Trial of retired Winnipeg priest charged with indecent assault wraps up
Closing arguments have wrapped up in the trial of retired 93-year-old priest Arthur Masse.
Masse is charged with one count of indecent assault following an investigation into sexual abuse allegations at the Fort Alexander Residential school more than 50 years ago. He has pled not guilty, and is presumed innocent.
During his closing arguments, defence lawyer George Green told the court that when it comes to allegations of sexual assault of children, emotions run high. He said, “there are many in the court of public opinion who believe that the rules of evidence and proof beyond reasonable doubt should no longer be required. Many argue that victims will never lie or be mistaken. We submit even in cases of sexual assault, no witness enjoys a presumption of truth.”
Green argued to Justice Candace Grammond that the testimonial evidence provided by the complainant Victoria McIntosh, “falls short.” Green argued her testimony that she could remember everything she saw on the internet from a month to as long as a year ago, “I think that puts a strike against her credibility.”
Green also told the court it was important for it to consider settlement discussions Ms. McIntosh had with the federal government regarding residential school compensation in 2013. He argued she testified she always remembered, and that it was him. However during those settlement talks, “She makes no mention of Father Masse.”
Green also questioned why the Crown failed to call any corroborating witnesses. “Evidence that would have been available had it existed would be many other students could have come and testified and verified what Ms. McIntosh said, that Father Masse was always hanging out in the girls’ bathroom. If that was indeed true, that evidence could have been presented. That evidence was not presented.”
By contrast Green argued Father Masse, “was not disingenuous at all.” He told the court that “at no time was he evasive or self serving. We submit the court has no reason to doubt his credibility.”
Green told the court that if it is accepted something happened in that bathroom, we submit Father Masse did not do it. And Green concluded his arguments by saying the court, “has no reason to disbelieve his denial of never abusing any student.”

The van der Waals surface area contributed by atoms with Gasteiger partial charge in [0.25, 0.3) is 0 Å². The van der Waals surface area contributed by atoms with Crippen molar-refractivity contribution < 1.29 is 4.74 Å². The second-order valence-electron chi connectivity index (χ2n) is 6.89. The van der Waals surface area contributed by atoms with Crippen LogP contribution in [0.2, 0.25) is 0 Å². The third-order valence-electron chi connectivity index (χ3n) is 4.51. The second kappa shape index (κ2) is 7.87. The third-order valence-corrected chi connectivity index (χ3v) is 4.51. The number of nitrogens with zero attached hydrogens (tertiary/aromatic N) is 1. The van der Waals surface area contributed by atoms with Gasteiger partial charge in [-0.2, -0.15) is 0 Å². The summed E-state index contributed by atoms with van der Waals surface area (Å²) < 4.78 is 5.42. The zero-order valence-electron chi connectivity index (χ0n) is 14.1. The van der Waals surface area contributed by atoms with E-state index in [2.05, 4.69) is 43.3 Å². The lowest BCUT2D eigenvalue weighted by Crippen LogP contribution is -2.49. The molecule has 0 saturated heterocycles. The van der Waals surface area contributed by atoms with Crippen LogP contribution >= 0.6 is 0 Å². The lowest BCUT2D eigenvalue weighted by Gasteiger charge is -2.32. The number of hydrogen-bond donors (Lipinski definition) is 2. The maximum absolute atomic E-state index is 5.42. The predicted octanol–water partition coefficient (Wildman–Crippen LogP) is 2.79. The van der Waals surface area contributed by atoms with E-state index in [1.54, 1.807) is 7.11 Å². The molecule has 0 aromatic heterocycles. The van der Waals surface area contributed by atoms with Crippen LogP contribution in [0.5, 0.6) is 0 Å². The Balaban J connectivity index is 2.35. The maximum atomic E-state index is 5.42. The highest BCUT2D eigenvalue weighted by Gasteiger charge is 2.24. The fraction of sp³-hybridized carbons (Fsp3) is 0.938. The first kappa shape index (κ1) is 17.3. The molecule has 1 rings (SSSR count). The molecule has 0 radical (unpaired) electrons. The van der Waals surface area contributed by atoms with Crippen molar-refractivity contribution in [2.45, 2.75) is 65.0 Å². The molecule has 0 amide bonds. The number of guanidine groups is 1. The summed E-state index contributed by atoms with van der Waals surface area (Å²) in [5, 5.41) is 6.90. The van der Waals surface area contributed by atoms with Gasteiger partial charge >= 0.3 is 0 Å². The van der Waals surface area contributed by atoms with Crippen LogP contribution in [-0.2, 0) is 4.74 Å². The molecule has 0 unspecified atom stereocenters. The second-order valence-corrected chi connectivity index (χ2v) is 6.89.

Crown lawyer Danielle Simard told the court there were several issues with the accused’s testimony. Simard said Father Masse testified he was responsible to handling children’s complaints at the school. However, she argued, “then he indicated he didn’t really receive any complaints to speak of. Knowing what we know now, it seems unlikely there was nothing to complain about.” Simard told the court Masse was being disingenuous in his testimony.
“There was some deflection there about who exactly was responsible when he was in different roles. He was never the person supervising,” Simard said.
Simard also argued Masse was unable to remember the clothing the children would wear at the school. “He appeared completely befuddled… He had nothing. No recollection as to what the typical outfits were. I think the court should have some concerns with respect to the selective memory and the deflection as to his responsibilities.”
Simard addressed the testimony of McIntosh, telling the court, “There is no suggestion this incident had left her memory.”
Although she did say Father Masse’s name “escaped her.” Simard told the court McIntosh didn’t want to think about it and “there’s nothing unusual or discrediting about that particular statement.” And she argued to suggest she lost the memory and regained it is inaccurate. Simard argued McIntosh testified she knew Masse to be an important staff member, and that “he was a boss. And she was in fact correct on that point as well.”
Simard argued that while Ms. McIntosh had probably exaggerated her ability to remember the meals she had eaten a year ago, “I don’t think that can be to the detriment of her credibility.” In fact, she argued, “Ms. McIntosh was unshaken on cross-examination. She did not exaggerate or embellish.”
Simard ended her arguments by telling the court a conviction should result.
Justice Grammond reserved her decision to March 30, 2023.
If you are a former residential school student in distress, or have been affected by the residential school system and need help, you can contact the 24-hour Indian Residential Schools Crisis Line at 1-866-925-4419, or the Indian Residential School Survivors Society toll-free line at 1-800-721-0066.
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